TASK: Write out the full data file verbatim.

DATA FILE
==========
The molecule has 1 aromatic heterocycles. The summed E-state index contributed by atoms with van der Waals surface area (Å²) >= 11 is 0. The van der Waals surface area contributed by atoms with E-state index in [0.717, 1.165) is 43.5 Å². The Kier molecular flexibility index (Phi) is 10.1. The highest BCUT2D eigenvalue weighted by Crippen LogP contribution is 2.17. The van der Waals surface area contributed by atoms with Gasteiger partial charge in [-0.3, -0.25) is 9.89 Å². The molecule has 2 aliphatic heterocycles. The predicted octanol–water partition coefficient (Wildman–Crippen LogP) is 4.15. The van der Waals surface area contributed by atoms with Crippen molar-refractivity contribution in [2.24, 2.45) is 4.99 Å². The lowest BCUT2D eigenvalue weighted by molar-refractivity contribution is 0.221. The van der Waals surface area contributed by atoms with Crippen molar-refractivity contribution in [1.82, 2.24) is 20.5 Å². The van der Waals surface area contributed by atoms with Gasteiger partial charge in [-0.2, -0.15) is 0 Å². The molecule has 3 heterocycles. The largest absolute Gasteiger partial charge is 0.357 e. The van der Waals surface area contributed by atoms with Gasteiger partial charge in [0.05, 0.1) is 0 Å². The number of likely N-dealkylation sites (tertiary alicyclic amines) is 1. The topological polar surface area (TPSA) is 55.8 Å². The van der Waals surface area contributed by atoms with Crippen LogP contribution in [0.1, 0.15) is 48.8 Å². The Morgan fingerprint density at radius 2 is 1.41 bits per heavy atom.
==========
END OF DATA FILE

The molecule has 1 aromatic heterocycles. The summed E-state index contributed by atoms with van der Waals surface area (Å²) >= 11 is 0. The van der Waals surface area contributed by atoms with E-state index in [0.717, 1.165) is 43.5 Å². The Kier molecular flexibility index (Phi) is 10.1. The highest BCUT2D eigenvalue weighted by Crippen LogP contribution is 2.17. The van der Waals surface area contributed by atoms with Gasteiger partial charge in [-0.3, -0.25) is 9.89 Å². The molecule has 2 aliphatic heterocycles. The predicted octanol–water partition coefficient (Wildman–Crippen LogP) is 4.15. The van der Waals surface area contributed by atoms with Crippen molar-refractivity contribution in [2.24, 2.45) is 4.99 Å². The lowest BCUT2D eigenvalue weighted by molar-refractivity contribution is 0.221. The van der Waals surface area contributed by atoms with Crippen molar-refractivity contribution in [1.82, 2.24) is 20.5 Å². The van der Waals surface area contributed by atoms with Gasteiger partial charge in [-0.2, -0.15) is 0 Å². The molecule has 3 heterocycles. The largest absolute Gasteiger partial charge is 0.357 e. The van der Waals surface area contributed by atoms with Gasteiger partial charge in [0.05, 0.1) is 0 Å². The number of likely N-dealkylation sites (tertiary alicyclic amines) is 1. The topological polar surface area (TPSA) is 55.8 Å². The van der Waals surface area contributed by atoms with Crippen LogP contribution in [0.1, 0.15) is 48.8 Å². The Morgan fingerprint density at radius 2 is 1.41 bits per heavy atom.